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North Korea threatens to attack South Korea

May. 13, 2014 - 08:29AM   |  
South Korean army soldiers patrol Tuesday along the barbed-wire fence at the demilitarized zone (DMZ) in Cheorwon. North Korea warned Tuesday that a South Korean official would pay a high price for saying the North 'must disappear soon' in an escalation of rhetoric between the rivals.
South Korean army soldiers patrol Tuesday along the barbed-wire fence at the demilitarized zone (DMZ) in Cheorwon. North Korea warned Tuesday that a South Korean official would pay a high price for saying the North 'must disappear soon' in an escalation of rhetoric between the rivals. (Lim Byung-shik / AP)
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SEOUL, SOUTH KOREA — North Korea threatened Tuesday to “wipe out” South Korea’s government in a furious response a day after a Seoul official said the North “must disappear soon,” in an escalation of rhetoric between the rivals.

The North’s powerful National Defense Commission called the South Korean comments an “intolerable” provocation that showed the South wants to take over the North.

It said in a statement carried by state media that North Korea will launch “all-out … merciless” strikes to “wipe out every last person” in South Korean President Park Geun-hye’s government.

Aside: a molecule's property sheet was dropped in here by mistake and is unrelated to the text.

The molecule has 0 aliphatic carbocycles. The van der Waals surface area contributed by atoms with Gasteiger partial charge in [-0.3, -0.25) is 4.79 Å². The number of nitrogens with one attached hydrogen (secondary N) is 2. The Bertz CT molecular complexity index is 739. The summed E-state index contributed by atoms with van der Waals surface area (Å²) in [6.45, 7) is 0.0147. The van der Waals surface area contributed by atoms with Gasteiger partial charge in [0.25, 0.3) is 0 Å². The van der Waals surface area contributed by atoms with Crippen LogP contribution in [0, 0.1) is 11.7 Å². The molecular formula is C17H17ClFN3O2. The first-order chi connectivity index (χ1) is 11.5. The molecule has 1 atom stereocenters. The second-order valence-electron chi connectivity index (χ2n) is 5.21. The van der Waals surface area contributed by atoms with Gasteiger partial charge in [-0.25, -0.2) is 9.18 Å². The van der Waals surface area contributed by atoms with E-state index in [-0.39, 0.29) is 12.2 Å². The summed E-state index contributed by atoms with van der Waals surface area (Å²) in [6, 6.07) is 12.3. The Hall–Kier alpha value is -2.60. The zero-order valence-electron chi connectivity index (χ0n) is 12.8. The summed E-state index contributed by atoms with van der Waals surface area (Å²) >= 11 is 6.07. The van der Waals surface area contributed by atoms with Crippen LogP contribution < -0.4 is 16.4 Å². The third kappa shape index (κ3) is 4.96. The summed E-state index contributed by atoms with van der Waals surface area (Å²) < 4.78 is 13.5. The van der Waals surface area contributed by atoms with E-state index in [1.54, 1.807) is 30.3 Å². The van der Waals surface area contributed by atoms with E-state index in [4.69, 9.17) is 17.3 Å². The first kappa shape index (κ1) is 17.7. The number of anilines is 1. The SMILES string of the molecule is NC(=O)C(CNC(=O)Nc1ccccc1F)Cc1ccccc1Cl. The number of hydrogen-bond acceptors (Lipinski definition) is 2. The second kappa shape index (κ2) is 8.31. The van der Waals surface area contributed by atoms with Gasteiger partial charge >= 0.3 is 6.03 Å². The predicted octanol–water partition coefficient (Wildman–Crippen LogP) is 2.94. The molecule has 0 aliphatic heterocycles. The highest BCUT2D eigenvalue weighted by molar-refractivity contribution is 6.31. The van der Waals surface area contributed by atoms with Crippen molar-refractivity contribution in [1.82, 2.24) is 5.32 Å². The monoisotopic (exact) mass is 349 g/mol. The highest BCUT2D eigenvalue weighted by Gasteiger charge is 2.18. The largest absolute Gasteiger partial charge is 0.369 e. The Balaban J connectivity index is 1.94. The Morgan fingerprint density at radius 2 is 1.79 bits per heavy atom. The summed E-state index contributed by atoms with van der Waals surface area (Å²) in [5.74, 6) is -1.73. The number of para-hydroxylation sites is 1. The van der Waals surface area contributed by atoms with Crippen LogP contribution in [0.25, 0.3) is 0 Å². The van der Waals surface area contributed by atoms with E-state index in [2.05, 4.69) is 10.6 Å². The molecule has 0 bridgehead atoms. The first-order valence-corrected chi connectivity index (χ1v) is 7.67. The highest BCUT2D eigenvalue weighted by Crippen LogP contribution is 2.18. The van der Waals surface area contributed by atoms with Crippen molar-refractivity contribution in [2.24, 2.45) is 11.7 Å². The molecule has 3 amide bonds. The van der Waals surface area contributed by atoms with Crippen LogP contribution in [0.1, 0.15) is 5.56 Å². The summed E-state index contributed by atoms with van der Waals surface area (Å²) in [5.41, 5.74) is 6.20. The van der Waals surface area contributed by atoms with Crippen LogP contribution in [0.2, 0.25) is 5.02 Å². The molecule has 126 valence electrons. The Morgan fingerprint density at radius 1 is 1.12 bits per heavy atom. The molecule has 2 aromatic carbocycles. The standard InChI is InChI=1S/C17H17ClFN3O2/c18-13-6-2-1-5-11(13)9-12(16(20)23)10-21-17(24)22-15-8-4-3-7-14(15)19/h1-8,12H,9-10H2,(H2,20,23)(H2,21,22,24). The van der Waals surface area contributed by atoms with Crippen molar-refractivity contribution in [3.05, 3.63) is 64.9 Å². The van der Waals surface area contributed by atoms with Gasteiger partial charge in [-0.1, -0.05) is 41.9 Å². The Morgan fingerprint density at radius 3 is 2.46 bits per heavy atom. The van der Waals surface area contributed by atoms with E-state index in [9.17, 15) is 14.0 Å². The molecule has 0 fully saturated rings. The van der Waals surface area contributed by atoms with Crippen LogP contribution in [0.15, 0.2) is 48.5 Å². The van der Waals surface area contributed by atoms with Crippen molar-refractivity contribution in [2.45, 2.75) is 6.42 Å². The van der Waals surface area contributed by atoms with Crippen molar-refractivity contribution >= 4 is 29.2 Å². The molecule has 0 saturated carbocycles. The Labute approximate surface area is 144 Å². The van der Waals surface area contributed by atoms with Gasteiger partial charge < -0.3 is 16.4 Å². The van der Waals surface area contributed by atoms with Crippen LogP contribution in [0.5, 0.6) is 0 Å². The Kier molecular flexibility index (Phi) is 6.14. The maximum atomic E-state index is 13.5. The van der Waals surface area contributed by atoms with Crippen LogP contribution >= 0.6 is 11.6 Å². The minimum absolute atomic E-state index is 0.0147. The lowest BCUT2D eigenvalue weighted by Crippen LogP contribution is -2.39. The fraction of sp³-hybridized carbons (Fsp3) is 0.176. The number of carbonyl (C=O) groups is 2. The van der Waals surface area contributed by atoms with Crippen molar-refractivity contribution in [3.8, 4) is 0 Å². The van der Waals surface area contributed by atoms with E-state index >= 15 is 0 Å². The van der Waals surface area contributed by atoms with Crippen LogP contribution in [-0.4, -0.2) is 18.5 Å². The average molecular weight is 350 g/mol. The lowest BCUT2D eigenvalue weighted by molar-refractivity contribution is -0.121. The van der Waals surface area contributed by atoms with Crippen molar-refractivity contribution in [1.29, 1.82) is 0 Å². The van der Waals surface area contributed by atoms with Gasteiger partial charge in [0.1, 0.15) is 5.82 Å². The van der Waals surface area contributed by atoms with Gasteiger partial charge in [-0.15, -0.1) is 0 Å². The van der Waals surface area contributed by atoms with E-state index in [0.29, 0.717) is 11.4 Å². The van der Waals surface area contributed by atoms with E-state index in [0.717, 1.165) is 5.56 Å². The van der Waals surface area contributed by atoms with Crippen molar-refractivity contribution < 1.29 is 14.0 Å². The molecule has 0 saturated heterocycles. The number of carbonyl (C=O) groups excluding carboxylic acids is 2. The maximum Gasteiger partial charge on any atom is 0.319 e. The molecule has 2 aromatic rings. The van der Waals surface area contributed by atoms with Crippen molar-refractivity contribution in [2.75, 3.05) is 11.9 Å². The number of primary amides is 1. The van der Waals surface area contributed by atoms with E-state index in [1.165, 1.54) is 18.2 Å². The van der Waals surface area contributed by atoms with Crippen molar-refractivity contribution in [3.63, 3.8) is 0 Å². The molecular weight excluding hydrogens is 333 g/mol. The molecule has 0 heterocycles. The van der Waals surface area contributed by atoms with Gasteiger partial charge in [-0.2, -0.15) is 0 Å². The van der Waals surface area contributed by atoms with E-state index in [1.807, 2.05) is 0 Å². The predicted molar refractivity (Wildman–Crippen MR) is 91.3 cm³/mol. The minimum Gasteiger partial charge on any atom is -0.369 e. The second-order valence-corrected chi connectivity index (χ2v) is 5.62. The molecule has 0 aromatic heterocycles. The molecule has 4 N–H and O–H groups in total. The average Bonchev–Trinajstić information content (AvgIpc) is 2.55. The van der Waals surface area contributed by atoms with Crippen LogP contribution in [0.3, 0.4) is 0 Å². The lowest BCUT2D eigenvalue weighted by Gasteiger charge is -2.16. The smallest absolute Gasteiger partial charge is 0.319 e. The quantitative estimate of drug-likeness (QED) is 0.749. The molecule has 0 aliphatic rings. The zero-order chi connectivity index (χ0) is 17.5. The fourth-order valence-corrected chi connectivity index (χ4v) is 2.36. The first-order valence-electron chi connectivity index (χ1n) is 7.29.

South Korean Defense Ministry spokesman Kim Min-seok said Monday that North Korea wasn’t a real country and existed for the benefit of only one person — a reference to its leader, Kim Jong Un. He said the North has no human rights or public freedoms.

Kim’s comments followed a series of slurs by North Korea against the leaders of South Korea and the United States. North Korea’s media likened Park to an “old prostitute” and President Barack Obama to a “monkey” in recent dispatches.

South Korea’s Defense Ministry said North Korea’s military hadn’t undertaken any suspicious activities. A ministry official said South Korea is always ready to repel any provocation by the North.

South Korea has been highly critical of North Korea’s nuclear and missile programs, including recent rocket and missile launches and apparent preparations for a fourth nuclear test. But the comments from Seoul on Monday are stronger than usual. South Korea tries to avoid publicly talking about anything that could be interpreted as a collapse of the North Korean government because of worries that the North would raise tensions.

North Korea has been ramping up its rhetoric against Seoul and Washington since Obama and Park met in Seoul last month. During that visit, Obama said it may be time to consider further sanctions against North Korea and that the U.S. will not hesitate to use its military might to defend its allies.

South Korea has called the North’s verbal insults against Park immoral and unacceptable. The U.S. State Department described the North’s racist slurs against Obama as “disgusting.”

Earlier Tuesday, the North Korean government-run Uriminzokkiri website warned that Kim himself would pay a high price for his comments. “We will not sit idle by while this mad dog keeps … barking noisily,” the website said.

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